Stories have great power. We tell stories about ourselves and about our communities because they give our lives meaning, and they help us navigate between the past and the future. We use stories to help us make sense of the world and our place in it. Not far behind the seemingly innocent plots of many of the stories we tell about our community’s religious history lie profound cultural responses to our most pressing questions about what it means to be a human being and how to live life well.

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Lighting Up the Dark Days

Lighting Up the Dark Days

Dec 11, 2017 By Julia Andelman | Short Video | Hanukkah

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Yosef: A Light in the Darkness

Yosef: A Light in the Darkness

Dec 8, 2017 By Eitan Fishbane | Commentary | Vayeshev | Hanukkah

Parashat Vayeshev takes us deep into the pain and alienation of being human, of yearning from a low place of darkness and suffering. And yet the narrative also conveys the power of hope—a longing for God and redemption, for spiritual and moral healing in our human relationships.

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Our Very Life

Our Very Life

Oct 4, 2017 By Jason Rogoff | Commentary | Sukkot

One time it happened that a priest poured the libation on his feet, and all the people pelted him with their etrogim. (M. Sukkah 4:9)

The above Mishnah describes a scandalous episode set on the festival of Sukkot during the Second Temple period. The previous mishnah explains that on each day of the festival there was a ceremony where the priests would fill a golden flask with water from the Shiloah spring and bring it to the Temple to offer as a sacrifice on the altar. The special sacrifice of water was only offered on Sukkot. All other days of the year wine would be poured on the altar.

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A Sukkah Remembers

A Sukkah Remembers

Oct 4, 2017 By Ofra Backenroth | Commentary | Sukkot

In his poem “The Jews,” Yehuda Amichai (1924–2000) bestows on us a full typology of the Jewish people—from the standpoints of both Jews themselves and outsiders. Some of those images remain with us: the Jew wearing a Turkish turban in a Rembrandt painting, the Chagall Jew holding a violin as he flies over rooftops, and other vivid images. In the middle of the poem, Amichai mentions a sukkah—his grandfather’s sukkah, in particular. Amichai turns the memory of the Israelites’ wanderings in the desert that the sukkah usually evokes on its head, and describes the sukkah as an object that itself remembers and reflects back to us the history of the Jews.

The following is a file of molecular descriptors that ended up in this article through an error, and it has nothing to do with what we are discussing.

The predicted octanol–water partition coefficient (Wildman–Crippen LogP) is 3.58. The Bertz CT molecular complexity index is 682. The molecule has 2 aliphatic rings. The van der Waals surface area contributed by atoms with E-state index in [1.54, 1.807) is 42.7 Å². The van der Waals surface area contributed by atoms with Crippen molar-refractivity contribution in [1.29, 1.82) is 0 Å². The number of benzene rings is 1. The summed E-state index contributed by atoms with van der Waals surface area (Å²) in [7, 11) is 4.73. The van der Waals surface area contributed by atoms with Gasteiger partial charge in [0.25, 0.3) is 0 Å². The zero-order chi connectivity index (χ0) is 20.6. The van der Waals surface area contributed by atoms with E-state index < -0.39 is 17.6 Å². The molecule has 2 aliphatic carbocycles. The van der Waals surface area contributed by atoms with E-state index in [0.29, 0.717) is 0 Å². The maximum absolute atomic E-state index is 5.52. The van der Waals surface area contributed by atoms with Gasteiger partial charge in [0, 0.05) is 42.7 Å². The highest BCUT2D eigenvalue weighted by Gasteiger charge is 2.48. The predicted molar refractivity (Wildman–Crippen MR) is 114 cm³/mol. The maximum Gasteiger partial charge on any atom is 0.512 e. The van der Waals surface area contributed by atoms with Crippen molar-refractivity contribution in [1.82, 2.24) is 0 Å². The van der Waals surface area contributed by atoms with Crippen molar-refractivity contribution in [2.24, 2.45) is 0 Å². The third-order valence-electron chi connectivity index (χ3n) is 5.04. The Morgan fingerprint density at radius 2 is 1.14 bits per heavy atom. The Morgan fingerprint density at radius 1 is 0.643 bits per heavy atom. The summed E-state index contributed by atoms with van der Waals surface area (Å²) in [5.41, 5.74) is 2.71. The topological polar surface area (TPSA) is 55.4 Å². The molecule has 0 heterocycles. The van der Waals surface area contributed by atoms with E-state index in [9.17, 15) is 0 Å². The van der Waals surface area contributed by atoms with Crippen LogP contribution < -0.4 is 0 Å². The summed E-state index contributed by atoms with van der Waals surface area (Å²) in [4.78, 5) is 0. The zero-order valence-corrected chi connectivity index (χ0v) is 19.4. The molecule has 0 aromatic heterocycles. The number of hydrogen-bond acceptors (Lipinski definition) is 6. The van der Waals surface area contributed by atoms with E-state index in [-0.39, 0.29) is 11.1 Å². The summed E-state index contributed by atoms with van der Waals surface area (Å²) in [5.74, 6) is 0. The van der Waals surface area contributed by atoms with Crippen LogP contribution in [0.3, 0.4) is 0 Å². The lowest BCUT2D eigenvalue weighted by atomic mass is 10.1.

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Teshuvah / Repentance

Teshuvah / Repentance

Sep 29, 2017 By Joanna Katz | Commentary | Yom Kippur

“What you can change is looking at and approaching the things in your life differently.”
“This Elul, I have had an opportunity to examine and reexamine my life so I might do things differently.”
“All the teshuvah work we do is inner work; the system does not care about the work we have done.”
“I want to be a better person.”

—Remarks made to me by Jewish inmates during the month of Elul

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Living With the Fragility of Life

Living With the Fragility of Life

Sep 29, 2017 By Mychal Springer | Commentary | Yom Kippur

Yom Kippur is one 25-hour day that is capable of entering and enriching every day of the year. On Yom Kippur, we peel back some of our denial and make space for the fragility of life. The rituals help us and the liturgy helps us. At the center of the High Holiday Amidah, the collection of prayers known as Tefillah (Prayer), stands U-netaneh Tokef. It begins, “Let us speak of the sacred power of this day—profound and awe-inspiring” (Mahzor Lev Shalem). The list of ways in which we can die included in the prayer certainly captures our attention, and can feel overwhelming.